10. 10. • A common approach to defining abnormality is a Multi-Criteria approach, where all definitions of abnormality are used to determine whether an individual’s behavior is abnormal. For example, if an individual is engaging in a particular behavior that is preventing them from ‘functioning’ breaks a social norm and is statistically infrequent, then psychologists would be prepared to define this individuals behavior as abnormal.
  11. 11. Normality (behavior)• In behavior, normal refers to a lack of significant deviation from the average. The phrase "not normal" is often applied in a negative sense (asserting that someone or some situation is improper, sick, etc.) Abnormality varies greatly in how pleasant or unpleasant this is for other people.
  12. 12. • The Oxford English Dictionary defines "normal" as conforming to a standard. Another possible definition is that "a normal" is someone who conforms to the predominant behavior in a society. This can be for any number of reasons such as simple imitative behavior, deliberate or inconsistent acceptance of societys standards, fear of humiliation or rejection etc.
  13. 13. Adjustment Problems• Maladjustment may shortly be described as ‘inability to react successfully and satisfactorily to the demands of one’s environment’. It encompasses a wide range of physical, psychological and social conditions, but most often implies an individual’s failure to meet social or cultural expectations. In psychology, the term generally refers to unsatisfactory behaviour patterns that cause anxiety and require psychotherapy.
  14. 14. The term maladjustment is most simply defined as 1. Faulty or inadequate adjustment. 2. Inability to adjust to the demands of interpersonal relationships and stresses of daily living.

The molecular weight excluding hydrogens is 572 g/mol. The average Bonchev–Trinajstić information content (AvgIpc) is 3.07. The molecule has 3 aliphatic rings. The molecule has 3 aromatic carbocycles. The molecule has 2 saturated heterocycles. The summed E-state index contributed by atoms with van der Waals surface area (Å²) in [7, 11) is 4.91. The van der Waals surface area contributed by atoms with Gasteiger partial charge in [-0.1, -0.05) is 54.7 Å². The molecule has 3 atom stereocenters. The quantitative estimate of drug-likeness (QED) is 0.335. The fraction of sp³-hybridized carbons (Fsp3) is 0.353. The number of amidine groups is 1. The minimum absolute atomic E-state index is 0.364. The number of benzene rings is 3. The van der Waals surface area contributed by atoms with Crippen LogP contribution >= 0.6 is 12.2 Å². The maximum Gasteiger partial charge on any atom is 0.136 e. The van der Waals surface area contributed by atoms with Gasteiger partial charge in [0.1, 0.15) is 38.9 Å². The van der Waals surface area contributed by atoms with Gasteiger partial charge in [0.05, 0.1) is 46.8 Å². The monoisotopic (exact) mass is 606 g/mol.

15. 15. Let us try to see what ‘adjustment’ is.• In the very first instance, it should be seen as an honourable psychological term untainted by the contemporary derogatory colouring that attributes compromise and opportunism. It is a positive capacity to adapt to one’s circumstances and needs. This presupposes three things: • a sensitive appreciation of reality • some accommodation to environmental pressures • continuing efforts at modifying the environment to suit one’s needs
  16. 16. Symptoms of maladjustment• Louis Kaplan depended on hospital and clinic data, military service data and surveys conducted among the public for his studies on maladjustment. In addition to these data he lists other symptoms manifest in the society as indications of maladjustment prevalent there. These are: alcoholism, divorce and family disruption, suicide, crime, use of drugs, job f t ailures, cost of mental illness.
  17. 17. He classifies behavioural symptoms that reflect a deviation from normal patterns of response and adjustment as follows: • reality distortions • mental aberrations • affect distortions • motor reactions • personality disorganization • somatic reactions
  18. 18. • The biomedical model of mental health, has been around for centuries as the predominant model used by some physiciatrists in the diagnosis of mental disorders. The term is used by practitioners of of biological psychiatry , in contrast to the biopsychosocial model, which incorporates psychological and social factors.
  19. 19. • The biopsychosocial model (abbreviated "BPS") is a general model or approach that posits that biological, psychological (which entails thoughts, emotions, and behaviors), and social factors, all play a significant role in human functioning in the context of disease or illness
  20. 20. • Indeed, health is best understood in terms of a combination of biological, psychological, and social factors rather than purely in biological terms. This is in contrast to the traditional, biomedical model of medicine that suggests every disease process can be explained in terms of an underlying deviation from normal function such as a pathogen, genetic or developmental abnormality, or injury.